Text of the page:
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Although everyone's talking about Mozilla's imminent version 1.0 release, Netscape refuses to be left behind. Hence, Netscape has released a preview of its next-generation browser, Netscape 7. We got our hands on Netscape 7 Preview Release 1 and were pleasantly surprised. This browser keeps the best of the recent Mozilla builds, including the browser itself and the email client, while adding some useful tools, such as an integrated, full-featured version of AOL Instant Messenger. If the final release (due out later this summer), stays this solid and scores high on our official performance tests, it might finally out-surf Internet Explorer.
Netscape 7 looks a lot like version 6, but underneath the surface, it's mostly Mozilla, which means it also performs like Mozilla. In our informal testing, Netscape displayed Web pages just as fast as IE did (check back later in our final review for official ZDNet Labs' tests). And the other applications in the suite, such as the email client and the HTML editor, launched without the huge delays we saw in the original Netscape 6 release.
Unfortunately, however, Netscape's code trails a few versions behind that of Mozilla's current preview release. For example, the Netscape preview release we tested can't reject cookies from inside an email message, whereas Mozilla has just added this feature to version 1.0 RC 2. But by the time Netscape 7 ships this summer, it should have the full Mozilla 1.0 release inside.
The browser also includes two features first seen in Opera: tabbed windows and a one-click search. We love the tabs, which sit just below the menu bar and let you switch among unlimited open Web pages (open too many, though, and the tabs become unreadable). If a Web site includes a custom icon, that icon appears on the tab as well.
As for the one-click search (where Netscape searches the Web for any word on any Web page), perhaps Netscape should have paid more attention to Opera's version. In Opera, you merely double-click any word within a Web page, and a little menu pops up with an option to search the Web for the word you've just selected. In Netscape, however, you must select a word, then right-click to get a similar drop-down menu. Although Netscape adds only one step to the process, we prefer Opera's double-click support. Fortunately, Netscape 7, like Opera, also lets you choose which search engine to use for the Web search. Netscape.com's engine is the default, of course, but it's simple to switch to, say, Google. Go to Edit > Preferences > Navigator > Internet Search. In the resulting drop-down search engine list, select the one you want and click OK.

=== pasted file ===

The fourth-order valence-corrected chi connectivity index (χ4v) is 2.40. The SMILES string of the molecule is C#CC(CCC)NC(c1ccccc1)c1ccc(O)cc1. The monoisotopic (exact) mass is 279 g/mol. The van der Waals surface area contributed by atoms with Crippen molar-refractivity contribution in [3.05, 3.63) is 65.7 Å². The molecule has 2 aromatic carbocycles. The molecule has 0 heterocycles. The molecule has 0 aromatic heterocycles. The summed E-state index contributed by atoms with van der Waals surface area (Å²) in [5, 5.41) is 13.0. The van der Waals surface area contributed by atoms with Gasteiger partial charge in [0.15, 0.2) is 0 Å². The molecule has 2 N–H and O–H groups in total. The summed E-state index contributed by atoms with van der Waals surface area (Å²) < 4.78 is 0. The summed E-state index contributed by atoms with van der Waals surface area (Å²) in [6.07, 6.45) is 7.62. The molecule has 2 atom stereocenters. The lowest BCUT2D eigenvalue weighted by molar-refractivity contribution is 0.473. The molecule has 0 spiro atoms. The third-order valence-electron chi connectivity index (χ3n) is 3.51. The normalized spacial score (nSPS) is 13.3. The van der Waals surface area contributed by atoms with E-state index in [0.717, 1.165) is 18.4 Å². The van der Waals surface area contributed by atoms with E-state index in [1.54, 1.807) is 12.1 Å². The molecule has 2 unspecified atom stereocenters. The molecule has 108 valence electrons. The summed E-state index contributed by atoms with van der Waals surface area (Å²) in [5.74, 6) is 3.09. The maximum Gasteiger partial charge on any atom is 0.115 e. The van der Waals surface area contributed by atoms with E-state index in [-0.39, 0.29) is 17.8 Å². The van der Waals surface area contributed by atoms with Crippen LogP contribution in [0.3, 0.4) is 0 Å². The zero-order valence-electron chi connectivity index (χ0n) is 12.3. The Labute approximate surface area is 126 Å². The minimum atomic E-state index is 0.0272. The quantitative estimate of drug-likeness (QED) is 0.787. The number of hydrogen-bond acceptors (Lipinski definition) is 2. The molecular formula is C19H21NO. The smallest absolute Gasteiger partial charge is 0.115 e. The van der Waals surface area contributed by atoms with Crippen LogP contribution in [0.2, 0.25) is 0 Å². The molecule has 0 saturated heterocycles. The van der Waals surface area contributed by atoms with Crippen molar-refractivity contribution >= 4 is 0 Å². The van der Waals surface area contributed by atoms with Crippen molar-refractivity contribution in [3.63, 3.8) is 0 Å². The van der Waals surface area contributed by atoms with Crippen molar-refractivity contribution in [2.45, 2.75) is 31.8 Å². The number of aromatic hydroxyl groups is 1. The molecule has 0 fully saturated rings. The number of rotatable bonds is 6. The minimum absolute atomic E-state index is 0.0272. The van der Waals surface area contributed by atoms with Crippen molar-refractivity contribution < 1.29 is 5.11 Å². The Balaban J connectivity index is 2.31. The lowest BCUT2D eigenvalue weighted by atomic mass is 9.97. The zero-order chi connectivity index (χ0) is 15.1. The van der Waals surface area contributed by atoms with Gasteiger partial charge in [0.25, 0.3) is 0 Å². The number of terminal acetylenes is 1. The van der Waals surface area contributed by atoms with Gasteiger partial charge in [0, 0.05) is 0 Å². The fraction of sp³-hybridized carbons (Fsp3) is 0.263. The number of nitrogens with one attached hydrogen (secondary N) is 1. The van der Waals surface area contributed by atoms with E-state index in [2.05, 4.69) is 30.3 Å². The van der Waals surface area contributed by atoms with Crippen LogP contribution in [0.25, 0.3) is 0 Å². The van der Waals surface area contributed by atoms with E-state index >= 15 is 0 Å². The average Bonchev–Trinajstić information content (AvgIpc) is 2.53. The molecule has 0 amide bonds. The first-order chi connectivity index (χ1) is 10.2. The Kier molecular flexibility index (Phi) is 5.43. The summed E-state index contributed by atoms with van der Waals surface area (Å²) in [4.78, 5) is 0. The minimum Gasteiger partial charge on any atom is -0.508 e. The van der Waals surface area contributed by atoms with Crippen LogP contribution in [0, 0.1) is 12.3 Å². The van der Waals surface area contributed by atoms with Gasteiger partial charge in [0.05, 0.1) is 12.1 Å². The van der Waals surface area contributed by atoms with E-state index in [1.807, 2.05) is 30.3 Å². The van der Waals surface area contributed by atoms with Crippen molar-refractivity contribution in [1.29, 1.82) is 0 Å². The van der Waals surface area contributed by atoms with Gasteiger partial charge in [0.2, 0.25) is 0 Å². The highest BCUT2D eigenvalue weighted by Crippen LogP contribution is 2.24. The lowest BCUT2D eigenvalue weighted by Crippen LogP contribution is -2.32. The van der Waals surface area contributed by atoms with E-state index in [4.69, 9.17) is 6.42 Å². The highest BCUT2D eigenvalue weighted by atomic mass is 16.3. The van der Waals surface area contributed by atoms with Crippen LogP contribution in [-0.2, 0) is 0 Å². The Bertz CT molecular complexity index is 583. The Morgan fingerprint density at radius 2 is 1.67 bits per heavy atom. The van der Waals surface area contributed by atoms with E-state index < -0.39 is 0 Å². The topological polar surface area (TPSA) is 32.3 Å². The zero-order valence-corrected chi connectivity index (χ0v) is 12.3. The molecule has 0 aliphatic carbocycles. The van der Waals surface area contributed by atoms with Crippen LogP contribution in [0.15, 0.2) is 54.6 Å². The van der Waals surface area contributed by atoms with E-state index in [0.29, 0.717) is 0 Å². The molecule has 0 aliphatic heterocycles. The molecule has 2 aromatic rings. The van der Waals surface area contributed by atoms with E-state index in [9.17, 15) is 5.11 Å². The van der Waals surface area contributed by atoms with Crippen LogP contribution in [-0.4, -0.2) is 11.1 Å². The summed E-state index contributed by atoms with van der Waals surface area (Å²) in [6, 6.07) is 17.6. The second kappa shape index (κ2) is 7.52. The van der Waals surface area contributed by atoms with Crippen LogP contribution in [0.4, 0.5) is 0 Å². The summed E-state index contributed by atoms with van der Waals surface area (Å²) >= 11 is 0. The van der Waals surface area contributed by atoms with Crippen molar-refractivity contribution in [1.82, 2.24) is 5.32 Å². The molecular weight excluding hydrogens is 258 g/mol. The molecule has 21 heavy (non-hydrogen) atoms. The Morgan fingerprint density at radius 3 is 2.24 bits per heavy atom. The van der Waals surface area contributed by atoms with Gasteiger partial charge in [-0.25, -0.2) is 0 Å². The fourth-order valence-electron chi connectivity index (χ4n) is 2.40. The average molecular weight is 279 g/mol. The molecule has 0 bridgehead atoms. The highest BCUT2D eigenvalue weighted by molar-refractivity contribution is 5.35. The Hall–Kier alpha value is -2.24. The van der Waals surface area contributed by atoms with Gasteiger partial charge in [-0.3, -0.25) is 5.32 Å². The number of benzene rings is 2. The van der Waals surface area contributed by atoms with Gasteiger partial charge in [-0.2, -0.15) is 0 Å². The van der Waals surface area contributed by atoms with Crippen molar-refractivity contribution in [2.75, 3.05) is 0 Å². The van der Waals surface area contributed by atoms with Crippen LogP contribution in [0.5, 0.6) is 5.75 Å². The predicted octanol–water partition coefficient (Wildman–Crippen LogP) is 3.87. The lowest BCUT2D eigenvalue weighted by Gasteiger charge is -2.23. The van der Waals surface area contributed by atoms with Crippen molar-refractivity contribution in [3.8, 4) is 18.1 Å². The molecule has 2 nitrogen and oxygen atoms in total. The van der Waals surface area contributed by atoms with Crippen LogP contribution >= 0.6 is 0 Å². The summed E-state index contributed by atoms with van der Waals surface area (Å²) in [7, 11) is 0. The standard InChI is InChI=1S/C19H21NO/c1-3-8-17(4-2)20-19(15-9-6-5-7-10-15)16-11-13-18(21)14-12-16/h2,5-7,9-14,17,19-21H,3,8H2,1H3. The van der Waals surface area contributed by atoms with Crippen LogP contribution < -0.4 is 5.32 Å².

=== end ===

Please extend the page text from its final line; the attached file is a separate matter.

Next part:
Netscape's new AIM application also strikes a chord. Integrated instant messaging is nothing new for Netscape -- the 6.x versions contain a handy, slightly disabled AOL IM (AIM) client that lets you chat with your AIM buddies. However, Netscape 7 ships with a full-featured AIM client that allows you to pick unique buddy icons for each of your friends, for example, and transfer files back and forth with your AIM pals. As with the previous version, the client lives in a little tab in the left-hand sidebar.
You can also configure this full AIM client to launch independently of Netscape when your PC starts up. To set this in action, go to Netscape 7's Edit > Preferences menu and click Instant Messenger and the check box next to ‘Launch automatically at system start’. Even better, this AIM version lets you log on to the ICQ network so that you can talk with ICQ pals, too. Unfortunately, you'll have to log out of one IM to access the other -- there's no three-way chatting with friends from the two IM networks. It's no substitute for a cross-network IM client such as Trillian, but it's handy enough if all you need to do is switch between the two networks.
Unfortunately, when we attempted to install Netscape and Mozilla on the same PC, we were plagued by problems. On both our Windows XP and Windows 2000 test PCs, the browsers ended up sharing the same list of tabs for their respective sidebars. Add a tab in one browser, and it shows up in the other one. We might overlook this anomaly, except that when Netscape's Buddy List tab shows up in Mozilla's sidebar, it doesn't actually work -- you get an error because Mozilla can't find the tab code.
The two also share email configurations -- again, add an account in one email client, and it shows up in the other. But like the shared tab list, the duplicate accounts don't quite work. Netscape 7 let us easily add an account for our Netscape WebMail, but when we tried to use that account in Mozilla's email, it couldn't retrieve our messages.
Nonetheless, Netscape 7 Preview Release 1 impressed us. For IM fans, AIM's new ICQ support lifts Netscape above the competition. Also, if you really want to wean yourself from the Microsoft bottle, Netscape 7 will be your best alternative. Stay tuned for our final review.